Political Party: Republican
First Lady: Caroline Lavinia Scott Harrison
Vice President: Levi P. Morton
Born: August 20, 1833, in North Bend, Ohio... Grandson of William Henry Harrison, Benjamin Harrison managed to unseat Grover Cleveland in the 1888 election. His economic policy may have contributed to the depression that hit the country after he left office, but his social and foreign policies were visionary and bold. Harrison's concern for the enfranchisement of African Americans and his wielding of the American navy as a tool of coercive diplomacy foreshadowed the concerns of the 20th century... Died: March 13, 1901.
Harrison signed the Sherman Antitrust Act of 1890 into law -- as funded and administered, the legislation had no teeth, but it established the goal of a check on corporations that later presidents like Theodore Roosevelt could exploit more fully. More dire results came from a higher tariff and the introduction of silver coinage. Both of these policies probably hastened the Panic of 1893. Harrison supported bills that promoted voting rights of African Americans in the South, but could not get them through Congress. He appointed Frederick Douglass, the most famous African American of the day, as ambassador to Haiti.
International affairs engaged Harrison's administration more than any president since Lincoln. The first Pan-American conference was held in 1889. In the Pacific, Harrison established Samoa as an American protectorate with Germany and England as partners, and tried to annex Hawaii following a revolution (the Senate rejected the annexation). To the south, the president did not hesitate to use the new armored navy to pressure Chile to pay reparations for harm done to American sailors in Valparaiso. To the north, he negotiated with Britain and Canada to regulate seal hunting in the Bering Sea. Although he endorsed protectionist tariffs in general, Harrison negotiated reciprocal trade agreements that set the pattern for American trade policy in the years to come.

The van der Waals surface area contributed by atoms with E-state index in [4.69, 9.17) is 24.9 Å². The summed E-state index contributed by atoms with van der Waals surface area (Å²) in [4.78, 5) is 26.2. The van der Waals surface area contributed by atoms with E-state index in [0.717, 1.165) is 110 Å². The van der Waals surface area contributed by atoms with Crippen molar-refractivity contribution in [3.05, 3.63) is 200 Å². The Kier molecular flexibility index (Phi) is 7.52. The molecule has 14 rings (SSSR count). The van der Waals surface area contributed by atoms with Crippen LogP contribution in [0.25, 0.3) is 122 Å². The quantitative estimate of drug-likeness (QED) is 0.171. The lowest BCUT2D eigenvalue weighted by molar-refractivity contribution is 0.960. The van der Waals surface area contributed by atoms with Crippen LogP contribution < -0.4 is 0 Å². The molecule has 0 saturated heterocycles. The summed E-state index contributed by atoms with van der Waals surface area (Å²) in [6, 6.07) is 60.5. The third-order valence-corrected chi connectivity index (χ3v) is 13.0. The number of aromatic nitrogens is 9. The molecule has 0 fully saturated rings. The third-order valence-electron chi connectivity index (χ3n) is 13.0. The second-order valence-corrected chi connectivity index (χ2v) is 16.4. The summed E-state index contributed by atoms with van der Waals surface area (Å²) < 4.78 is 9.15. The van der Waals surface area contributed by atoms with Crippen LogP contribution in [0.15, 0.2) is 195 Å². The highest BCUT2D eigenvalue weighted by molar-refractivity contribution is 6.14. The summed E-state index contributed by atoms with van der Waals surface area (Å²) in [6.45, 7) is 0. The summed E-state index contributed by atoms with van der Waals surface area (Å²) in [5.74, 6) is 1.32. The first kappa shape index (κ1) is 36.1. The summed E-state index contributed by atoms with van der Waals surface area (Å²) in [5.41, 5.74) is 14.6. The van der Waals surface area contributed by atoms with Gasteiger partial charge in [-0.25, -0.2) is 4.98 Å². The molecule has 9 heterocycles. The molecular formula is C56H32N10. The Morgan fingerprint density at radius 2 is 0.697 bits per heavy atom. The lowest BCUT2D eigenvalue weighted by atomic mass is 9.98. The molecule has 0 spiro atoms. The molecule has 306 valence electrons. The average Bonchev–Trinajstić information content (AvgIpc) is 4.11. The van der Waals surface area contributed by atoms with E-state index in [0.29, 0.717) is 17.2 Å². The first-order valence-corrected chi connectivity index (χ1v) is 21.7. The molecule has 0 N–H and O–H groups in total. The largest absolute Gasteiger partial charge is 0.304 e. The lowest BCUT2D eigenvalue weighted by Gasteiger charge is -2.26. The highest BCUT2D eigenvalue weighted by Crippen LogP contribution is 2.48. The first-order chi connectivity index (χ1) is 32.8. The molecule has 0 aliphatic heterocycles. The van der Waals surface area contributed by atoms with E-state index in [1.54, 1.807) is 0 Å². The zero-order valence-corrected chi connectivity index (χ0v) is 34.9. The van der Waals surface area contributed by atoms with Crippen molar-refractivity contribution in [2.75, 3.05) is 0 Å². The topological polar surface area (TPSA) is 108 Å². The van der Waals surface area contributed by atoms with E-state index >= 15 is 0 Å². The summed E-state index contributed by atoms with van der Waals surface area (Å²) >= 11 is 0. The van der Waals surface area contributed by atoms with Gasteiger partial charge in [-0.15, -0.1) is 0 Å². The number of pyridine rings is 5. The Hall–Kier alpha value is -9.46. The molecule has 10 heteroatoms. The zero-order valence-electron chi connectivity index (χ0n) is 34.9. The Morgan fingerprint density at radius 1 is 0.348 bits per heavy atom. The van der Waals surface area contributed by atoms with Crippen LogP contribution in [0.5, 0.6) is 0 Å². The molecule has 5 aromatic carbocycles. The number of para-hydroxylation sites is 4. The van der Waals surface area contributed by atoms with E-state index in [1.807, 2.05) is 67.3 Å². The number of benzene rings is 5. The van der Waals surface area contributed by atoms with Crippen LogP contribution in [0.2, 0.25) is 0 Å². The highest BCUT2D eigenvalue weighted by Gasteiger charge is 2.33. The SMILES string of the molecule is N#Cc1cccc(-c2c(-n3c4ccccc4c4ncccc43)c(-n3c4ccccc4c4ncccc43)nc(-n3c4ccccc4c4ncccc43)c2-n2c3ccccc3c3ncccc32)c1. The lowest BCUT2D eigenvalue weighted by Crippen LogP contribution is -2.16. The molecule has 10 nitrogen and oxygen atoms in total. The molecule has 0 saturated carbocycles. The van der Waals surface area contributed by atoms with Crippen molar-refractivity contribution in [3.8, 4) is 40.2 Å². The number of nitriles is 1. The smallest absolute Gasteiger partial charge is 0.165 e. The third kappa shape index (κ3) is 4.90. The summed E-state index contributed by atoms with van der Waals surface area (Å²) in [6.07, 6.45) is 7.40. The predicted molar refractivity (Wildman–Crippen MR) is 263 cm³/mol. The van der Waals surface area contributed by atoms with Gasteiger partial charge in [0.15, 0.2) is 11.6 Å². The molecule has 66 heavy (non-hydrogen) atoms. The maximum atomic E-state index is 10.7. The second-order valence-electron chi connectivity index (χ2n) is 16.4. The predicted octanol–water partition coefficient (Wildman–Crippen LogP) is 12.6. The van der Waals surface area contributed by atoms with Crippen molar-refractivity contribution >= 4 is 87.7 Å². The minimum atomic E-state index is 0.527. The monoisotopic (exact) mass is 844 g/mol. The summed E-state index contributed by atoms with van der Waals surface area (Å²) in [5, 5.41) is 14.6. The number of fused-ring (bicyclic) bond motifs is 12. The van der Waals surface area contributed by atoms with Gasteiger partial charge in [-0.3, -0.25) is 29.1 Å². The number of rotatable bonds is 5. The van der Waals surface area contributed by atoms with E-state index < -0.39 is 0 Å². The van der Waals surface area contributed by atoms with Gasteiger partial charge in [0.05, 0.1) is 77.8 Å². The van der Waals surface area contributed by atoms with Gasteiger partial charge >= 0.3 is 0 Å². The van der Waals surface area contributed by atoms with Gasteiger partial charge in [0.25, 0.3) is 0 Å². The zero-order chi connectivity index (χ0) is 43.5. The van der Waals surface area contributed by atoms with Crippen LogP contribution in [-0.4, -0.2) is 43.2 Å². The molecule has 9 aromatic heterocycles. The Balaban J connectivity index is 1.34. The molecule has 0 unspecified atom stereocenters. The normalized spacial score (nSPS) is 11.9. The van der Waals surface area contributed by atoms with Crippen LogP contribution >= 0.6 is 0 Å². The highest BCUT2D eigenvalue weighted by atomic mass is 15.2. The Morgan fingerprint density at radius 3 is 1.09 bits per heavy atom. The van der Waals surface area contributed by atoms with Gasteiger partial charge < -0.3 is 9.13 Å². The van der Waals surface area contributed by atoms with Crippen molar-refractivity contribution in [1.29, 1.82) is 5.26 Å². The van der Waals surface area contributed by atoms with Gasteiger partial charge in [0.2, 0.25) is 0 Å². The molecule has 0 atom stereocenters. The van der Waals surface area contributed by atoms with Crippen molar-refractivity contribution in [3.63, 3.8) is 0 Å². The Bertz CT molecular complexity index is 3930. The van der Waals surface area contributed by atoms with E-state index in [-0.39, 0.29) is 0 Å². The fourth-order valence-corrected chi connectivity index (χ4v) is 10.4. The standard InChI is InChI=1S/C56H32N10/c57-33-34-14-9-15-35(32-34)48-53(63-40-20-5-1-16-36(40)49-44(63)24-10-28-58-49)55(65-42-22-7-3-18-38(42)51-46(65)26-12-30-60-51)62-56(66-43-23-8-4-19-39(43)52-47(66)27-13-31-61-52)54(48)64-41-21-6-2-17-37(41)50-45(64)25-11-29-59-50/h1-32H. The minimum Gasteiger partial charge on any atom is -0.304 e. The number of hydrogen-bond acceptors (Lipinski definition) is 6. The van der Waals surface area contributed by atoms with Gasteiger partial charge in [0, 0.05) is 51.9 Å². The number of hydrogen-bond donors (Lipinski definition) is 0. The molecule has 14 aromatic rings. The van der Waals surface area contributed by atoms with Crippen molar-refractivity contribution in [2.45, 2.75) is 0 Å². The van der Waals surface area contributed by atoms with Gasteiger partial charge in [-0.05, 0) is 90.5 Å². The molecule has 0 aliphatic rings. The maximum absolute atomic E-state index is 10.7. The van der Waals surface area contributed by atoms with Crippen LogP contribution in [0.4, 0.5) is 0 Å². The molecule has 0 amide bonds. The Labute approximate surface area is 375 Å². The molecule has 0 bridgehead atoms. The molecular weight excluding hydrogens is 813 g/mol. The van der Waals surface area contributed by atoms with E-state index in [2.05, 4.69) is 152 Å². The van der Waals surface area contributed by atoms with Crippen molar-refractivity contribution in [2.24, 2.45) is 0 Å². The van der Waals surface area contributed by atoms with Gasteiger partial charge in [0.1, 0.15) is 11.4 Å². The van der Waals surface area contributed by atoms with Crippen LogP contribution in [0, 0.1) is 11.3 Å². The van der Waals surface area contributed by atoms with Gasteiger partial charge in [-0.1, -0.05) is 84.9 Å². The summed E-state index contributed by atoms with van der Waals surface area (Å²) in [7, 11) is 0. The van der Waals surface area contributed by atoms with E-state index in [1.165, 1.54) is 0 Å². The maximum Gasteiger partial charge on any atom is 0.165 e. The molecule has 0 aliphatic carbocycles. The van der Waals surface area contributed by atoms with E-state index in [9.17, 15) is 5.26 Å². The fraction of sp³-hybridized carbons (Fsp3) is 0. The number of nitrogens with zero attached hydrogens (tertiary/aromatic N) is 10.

For the election of 1888, Harrison ran a "front porch campaign." Staying at home in Indianapolis, he would speak extemporaneously to any groups that came calling on him. Cleveland won the popular vote, but Harrison carried the electoral college. During a rematch four years later, Cleveland was returned to the White House.